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Arquivos Brasileiros de Oftalmologia

Print version ISSN 0004-2749

Arq. Bras. Oftalmol. vol.76 no.4 São Paulo July/Aug. 2013

http://dx.doi.org/10.1590/S0004-27492013000400003 

ORIGINAL ARTICLE ARTIGO ORIGINAL

 

The surgical management of massive intraoperative and postoperative suprachoroidal hemorrhage - anatomic and functional outcomes

 

O tratamento cirúrgico da hemorragia supracoroidea massiva intraoperatória e pós-operatória: resultados anatômicos e funcionais

 

 

Fabio LavinskyI,II; Joseph MoisseievI; Hani Levkovitch-VerbinI

IPhysician, The Goldschleger Eye Institute, Sheba Medical Center, Tel Aviv University, Tel Hashomer, Israel
IIPhysician, Grupo de Estudos e Pesquisa em Oftalmologia; Instituto de Oftalmologia Lavinsky, GEPO - Porto Alegre, RS, Brazil

Corresponding author

 

 


ABSTRACT

PURPOSE: To describe the clinical characteristics, management and treatment outcomes of patients with post-surgical suprachoroidal hemorrhage (SCH).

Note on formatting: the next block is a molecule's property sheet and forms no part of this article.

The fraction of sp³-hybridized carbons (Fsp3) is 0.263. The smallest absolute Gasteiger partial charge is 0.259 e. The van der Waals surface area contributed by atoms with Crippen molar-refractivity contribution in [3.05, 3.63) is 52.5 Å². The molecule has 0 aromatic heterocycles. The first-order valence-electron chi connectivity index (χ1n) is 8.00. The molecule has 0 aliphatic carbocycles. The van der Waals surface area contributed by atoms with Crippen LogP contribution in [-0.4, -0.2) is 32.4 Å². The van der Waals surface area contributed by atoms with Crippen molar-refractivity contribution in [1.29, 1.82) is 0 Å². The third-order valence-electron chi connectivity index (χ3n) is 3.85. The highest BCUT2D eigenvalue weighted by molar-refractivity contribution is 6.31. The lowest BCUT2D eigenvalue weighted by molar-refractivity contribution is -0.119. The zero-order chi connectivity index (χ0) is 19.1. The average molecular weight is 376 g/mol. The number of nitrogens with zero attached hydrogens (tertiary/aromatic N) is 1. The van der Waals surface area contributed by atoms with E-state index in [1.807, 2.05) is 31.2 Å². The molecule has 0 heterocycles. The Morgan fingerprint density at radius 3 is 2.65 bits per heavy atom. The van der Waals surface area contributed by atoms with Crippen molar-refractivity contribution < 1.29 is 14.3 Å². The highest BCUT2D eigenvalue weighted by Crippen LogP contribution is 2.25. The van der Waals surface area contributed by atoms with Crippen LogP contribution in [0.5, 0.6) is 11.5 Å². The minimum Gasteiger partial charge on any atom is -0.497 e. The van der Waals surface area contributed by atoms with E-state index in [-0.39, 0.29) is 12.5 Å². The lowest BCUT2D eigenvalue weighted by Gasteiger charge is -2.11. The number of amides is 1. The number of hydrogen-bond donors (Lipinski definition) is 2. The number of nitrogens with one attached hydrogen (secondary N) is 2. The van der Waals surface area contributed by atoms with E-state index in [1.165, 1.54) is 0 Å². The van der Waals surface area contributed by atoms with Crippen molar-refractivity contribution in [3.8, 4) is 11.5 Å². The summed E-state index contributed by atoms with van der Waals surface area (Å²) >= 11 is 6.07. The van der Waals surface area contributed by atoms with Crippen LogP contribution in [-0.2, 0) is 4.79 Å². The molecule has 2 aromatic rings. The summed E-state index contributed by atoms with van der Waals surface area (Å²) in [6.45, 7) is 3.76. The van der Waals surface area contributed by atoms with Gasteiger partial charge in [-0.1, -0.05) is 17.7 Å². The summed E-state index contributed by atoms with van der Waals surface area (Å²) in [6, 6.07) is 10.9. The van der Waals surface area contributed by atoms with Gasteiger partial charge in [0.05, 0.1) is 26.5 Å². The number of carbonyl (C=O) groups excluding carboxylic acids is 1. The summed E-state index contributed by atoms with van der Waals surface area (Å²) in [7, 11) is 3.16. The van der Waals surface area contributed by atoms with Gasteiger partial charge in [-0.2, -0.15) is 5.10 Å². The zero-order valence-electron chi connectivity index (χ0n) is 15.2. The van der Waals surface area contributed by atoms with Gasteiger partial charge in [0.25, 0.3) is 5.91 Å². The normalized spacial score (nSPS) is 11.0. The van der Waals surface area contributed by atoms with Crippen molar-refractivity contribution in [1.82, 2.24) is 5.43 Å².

METHODS: A retrospective cross-sectional study was conducted, in which the medical records of 9 consecutive patients with SCH admitted to the Goldschleger Eye Institute were reviewed.
RESULTS: The mean age was 74 years (range 61-84) and the mean follow-up time was 38.3 ± 0.1 months (range 4-87 months). Four cases were associated with glaucoma surgeries (2 trabeculectomies and 2 Ahmed valve implantations), 3 cases with cataract surgery and 2 cases with pars plana vitrectomy. The diagnosis of SCH was ranging from intra-operative to 8 days following the primary procedure. Most patients underwent posterior sclerotomies and drainage alone or combined with pars plana vitrectomy in a mean timing of intervention of 11 ± 4 days. At one month of follow-up the visual acuity improved in 7 eyes and remained stable in 2, compared to the VA prior to the drainage operation. The mean VA improved from 2.03 to 1.285 logMAR units at 1 month following the drainage procedure (p=0.003).
CONCLUSIONS: SCH still remains a challenging complication of many ophthalmological procedures. The current surgical management may improve visual acuity though the general prognosis is still poor.

Keywords: Choroid hemorrhage/complications; Cataract extraction; Glaucoma/surgery; Vitrectomy; Ophthalmologic surgical procedures/complications


RESUMO